In this article, I will be using the New York taxi trip data. I will be simulating a taxi as a KaaIoT client – using KaaIoT Java SDK – to send ride data.

Notifier is a Node.js based application that pushes data on WebSocket. Any client application (like Arbela) that is interested in that data will use WebSocket communication. In this article, I will be using


  • KaaIoT – 0.10
  • PostgreSQL 9.6
  • TimescaleDB – compliant with PostgreSQL 9.6
  • Node.js 8
  • Arbela

This article assumes that you are familiar with KaaIoT platform and related concepts. In case the assumption does not hold true for you, I recommend going through KaaIoT platform documentation.

Preparing time-series database

You may also install PostgreSQL and Timescale on Google Compute Engine.

With these steps, our KaaIoT instance is pointing to a PostgreSQL, which has Timescale applied to it. For further reference, let us say following is our database configuration:

  • Host: localhost (assuming you have everything running on one machine)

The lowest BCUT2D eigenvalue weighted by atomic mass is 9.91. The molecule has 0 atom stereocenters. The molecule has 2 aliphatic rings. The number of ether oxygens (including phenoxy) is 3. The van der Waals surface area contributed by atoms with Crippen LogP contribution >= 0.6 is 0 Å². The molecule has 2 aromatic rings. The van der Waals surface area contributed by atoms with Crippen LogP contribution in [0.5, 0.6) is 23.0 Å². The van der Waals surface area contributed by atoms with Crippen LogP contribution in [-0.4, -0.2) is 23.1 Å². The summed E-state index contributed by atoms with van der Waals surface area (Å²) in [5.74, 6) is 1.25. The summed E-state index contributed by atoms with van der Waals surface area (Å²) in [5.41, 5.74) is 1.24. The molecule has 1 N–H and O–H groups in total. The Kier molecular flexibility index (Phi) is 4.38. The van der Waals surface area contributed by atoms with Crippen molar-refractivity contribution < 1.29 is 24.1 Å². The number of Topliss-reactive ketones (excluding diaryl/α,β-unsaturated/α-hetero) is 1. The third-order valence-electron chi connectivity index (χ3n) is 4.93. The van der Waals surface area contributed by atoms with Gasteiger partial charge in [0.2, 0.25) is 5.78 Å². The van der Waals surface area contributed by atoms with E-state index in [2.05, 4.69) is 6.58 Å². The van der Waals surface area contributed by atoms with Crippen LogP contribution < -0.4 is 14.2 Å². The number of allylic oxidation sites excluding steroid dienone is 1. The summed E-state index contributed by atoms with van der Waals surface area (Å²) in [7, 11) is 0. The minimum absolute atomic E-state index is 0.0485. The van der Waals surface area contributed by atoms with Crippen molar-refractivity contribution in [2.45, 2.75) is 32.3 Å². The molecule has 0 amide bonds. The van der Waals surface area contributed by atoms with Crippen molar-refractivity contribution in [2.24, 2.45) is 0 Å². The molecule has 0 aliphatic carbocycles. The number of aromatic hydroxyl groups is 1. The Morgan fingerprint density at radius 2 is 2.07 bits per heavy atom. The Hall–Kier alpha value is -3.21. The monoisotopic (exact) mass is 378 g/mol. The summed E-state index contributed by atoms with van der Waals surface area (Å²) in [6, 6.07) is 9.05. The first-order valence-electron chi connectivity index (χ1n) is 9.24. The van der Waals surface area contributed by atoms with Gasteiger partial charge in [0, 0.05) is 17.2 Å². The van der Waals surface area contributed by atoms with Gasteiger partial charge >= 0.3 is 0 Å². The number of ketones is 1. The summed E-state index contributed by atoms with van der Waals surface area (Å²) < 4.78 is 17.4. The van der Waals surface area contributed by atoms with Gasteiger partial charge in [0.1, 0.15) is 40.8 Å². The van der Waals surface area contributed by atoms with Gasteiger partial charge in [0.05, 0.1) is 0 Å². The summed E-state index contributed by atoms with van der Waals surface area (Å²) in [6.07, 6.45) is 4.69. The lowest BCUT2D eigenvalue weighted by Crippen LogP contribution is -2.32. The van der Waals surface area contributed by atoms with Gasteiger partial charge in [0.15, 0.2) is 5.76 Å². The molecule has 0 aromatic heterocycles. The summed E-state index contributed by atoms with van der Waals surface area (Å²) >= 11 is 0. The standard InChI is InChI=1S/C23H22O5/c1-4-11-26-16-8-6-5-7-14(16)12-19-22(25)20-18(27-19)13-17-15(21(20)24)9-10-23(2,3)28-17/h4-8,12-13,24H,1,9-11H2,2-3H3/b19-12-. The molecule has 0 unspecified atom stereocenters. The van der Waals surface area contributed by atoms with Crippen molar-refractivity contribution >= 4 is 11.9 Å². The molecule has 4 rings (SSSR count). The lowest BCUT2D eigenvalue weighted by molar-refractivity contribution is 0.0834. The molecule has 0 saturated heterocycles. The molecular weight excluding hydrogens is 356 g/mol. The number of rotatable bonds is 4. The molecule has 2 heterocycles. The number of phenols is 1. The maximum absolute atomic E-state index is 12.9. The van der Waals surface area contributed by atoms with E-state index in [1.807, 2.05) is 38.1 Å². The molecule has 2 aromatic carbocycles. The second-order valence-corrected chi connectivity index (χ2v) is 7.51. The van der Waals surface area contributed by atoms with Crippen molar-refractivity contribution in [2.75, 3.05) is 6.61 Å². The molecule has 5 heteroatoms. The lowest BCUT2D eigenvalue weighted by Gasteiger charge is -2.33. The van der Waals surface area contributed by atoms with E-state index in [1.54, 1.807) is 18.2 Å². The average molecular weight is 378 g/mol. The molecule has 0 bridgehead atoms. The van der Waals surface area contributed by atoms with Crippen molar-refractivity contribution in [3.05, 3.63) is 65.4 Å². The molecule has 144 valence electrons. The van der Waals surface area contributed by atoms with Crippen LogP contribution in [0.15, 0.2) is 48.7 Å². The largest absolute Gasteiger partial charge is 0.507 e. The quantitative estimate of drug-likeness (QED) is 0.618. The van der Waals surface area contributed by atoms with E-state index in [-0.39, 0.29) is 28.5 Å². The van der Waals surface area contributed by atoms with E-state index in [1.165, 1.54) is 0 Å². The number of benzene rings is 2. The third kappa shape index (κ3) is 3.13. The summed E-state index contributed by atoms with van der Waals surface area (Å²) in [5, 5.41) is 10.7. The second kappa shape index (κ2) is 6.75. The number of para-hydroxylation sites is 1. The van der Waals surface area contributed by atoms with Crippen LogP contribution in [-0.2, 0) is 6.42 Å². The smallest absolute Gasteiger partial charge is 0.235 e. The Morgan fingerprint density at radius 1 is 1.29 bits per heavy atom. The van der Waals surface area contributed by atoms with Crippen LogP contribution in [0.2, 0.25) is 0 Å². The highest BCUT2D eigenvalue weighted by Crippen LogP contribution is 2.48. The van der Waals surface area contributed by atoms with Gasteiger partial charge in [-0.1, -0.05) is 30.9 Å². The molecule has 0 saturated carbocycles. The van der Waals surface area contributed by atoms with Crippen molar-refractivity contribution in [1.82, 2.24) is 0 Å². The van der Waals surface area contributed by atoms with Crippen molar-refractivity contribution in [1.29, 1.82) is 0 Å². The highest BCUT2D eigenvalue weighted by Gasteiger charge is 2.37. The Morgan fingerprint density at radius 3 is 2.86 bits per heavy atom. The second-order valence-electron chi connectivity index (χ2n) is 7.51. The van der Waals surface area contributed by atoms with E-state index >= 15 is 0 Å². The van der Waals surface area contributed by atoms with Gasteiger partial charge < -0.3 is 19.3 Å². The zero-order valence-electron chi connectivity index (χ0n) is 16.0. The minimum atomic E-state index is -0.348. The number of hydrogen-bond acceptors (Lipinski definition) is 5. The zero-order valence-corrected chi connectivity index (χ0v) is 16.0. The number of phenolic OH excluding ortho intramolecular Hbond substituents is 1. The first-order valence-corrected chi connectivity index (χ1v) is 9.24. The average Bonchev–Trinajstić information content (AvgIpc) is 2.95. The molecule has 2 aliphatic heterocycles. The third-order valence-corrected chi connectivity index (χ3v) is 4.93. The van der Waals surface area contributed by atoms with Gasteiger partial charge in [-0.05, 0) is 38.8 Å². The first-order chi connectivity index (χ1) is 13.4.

• Port: default PostgreSQL port
  • Username: postgre
  • Password: postgre
  • Database: kaa
  • Device data log table (also called Hypertable in Timescale): rides

Getting KaaIoT ready

Now, we need to extend KaaIoT so that we can log data into the PostgreSQL database. In this section, we will talk about configuring different aspects of KaaIoT platform so that it can receive data from a device and log it into a PostgreSQL table. For this, as KaaIoT does not have a default SQL log appender, I will be using my generic PostgreSQL log appender that can log device data to a SQL table.

Creating an application

First, create an application, say, Timescale Demo, as shown below:

Setting up the application Log Schema

Once we have an application, configure the Log Schema with different fields, as shown below:

This schema will be used by our Taxi simulator to send data to KaaIoT. Payload field will contain the device data in JSON format. Here is a sample payload: